By Chris Cowan
If you’re a sales professional who has done your research on a prospective customer (see part 1 of this blog series), what’s next in your sales approach?
I’d coach that you should be able to form a point-of-view and identify 3-5 key areas of importance that will form the basis of your approach to this prospect. The goal of your first meeting will be to test these concepts and determine if there is a viable fit between your offering and their needs. If you’ve done your research well, it will not only inform future stages of the sale, but will allow you to ask incredibly insightful questions, based on a deep understanding of the company. If done right, it shows your dedication, thoroughness and intelligence and will buy you instant credibility with your prospect.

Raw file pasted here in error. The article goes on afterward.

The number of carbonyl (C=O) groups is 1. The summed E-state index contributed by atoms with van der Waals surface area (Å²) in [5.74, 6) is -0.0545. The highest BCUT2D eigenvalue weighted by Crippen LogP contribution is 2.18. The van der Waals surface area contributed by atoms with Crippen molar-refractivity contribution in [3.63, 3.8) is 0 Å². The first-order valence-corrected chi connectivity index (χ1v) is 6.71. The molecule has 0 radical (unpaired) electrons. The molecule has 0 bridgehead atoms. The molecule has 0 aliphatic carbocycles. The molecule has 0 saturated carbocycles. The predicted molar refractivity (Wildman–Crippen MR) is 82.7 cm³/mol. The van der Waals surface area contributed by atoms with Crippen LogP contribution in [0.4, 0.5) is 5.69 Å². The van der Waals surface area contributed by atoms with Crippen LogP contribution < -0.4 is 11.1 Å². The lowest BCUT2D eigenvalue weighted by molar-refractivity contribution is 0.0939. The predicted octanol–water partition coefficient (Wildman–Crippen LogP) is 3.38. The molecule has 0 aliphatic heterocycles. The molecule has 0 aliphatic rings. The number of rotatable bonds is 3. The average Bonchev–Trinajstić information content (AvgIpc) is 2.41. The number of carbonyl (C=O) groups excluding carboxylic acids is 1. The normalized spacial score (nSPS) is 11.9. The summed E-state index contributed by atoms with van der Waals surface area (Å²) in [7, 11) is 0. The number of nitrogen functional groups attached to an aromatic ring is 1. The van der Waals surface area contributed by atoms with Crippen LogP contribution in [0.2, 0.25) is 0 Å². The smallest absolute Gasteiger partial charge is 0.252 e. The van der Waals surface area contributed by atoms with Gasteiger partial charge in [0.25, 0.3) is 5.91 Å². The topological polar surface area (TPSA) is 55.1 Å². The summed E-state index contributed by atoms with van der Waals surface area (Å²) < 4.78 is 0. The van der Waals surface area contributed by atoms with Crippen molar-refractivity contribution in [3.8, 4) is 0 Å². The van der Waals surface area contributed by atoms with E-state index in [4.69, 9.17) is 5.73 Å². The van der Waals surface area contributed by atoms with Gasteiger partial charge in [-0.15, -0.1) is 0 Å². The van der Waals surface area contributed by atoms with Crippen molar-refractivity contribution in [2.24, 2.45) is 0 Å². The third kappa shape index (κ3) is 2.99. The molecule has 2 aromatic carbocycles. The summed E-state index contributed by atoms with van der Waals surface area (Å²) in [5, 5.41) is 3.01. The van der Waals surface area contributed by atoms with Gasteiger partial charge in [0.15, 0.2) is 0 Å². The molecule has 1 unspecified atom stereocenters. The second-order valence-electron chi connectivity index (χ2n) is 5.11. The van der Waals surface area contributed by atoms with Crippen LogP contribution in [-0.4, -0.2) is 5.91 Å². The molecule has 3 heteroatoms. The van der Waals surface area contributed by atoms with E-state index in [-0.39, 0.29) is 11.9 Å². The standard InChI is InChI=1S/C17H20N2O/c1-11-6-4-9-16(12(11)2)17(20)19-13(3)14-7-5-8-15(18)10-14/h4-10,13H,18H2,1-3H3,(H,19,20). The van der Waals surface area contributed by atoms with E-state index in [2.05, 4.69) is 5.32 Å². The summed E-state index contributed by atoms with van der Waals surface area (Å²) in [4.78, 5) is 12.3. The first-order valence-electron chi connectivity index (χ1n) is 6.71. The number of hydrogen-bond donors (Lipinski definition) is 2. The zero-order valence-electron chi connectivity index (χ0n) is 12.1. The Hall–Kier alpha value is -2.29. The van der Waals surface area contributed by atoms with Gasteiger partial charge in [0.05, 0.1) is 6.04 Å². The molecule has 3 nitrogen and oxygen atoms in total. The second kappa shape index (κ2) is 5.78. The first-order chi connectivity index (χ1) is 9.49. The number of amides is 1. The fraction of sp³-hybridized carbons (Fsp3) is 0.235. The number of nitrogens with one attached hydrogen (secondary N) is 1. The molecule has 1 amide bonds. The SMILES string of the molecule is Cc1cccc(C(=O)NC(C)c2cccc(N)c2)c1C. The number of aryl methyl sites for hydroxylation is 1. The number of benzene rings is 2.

Once you’ve thought about and planned for your outreach to your prospect, you’re ready to make the sales call.
A successful sales call is one in which the salesperson and the customer make an informed, mutually-beneficial decision. And to reach a mutually beneficial decision, there needs to be an open exchange of information that focuses on our customer’s needs.
At AchieveGlobal, we focus on a four-part process that ensures each call ends in a successful outcome, of benefit to both the sales organization and of course, the customer.
- First, it’s important to open the conversation by exchanging information about what will be covered or accomplished during the call.
- Next, the representative can probe by gathering information to identify what the customer needs.
- Third, the salesperson should demonstrate support by providing information about how the company’s capabilities are aligned with those needs.
- And lastly, the sales representative can close the call by exchanging information about the next steps for working together.
We’ll focus on these four steps in upcoming sales success blog posts. Of course, it remains important to stay focused on the needs of the customer – establishing the need, seeking ways to satisfy the need, and looking ahead to how the need may change or be differently addressed in the future.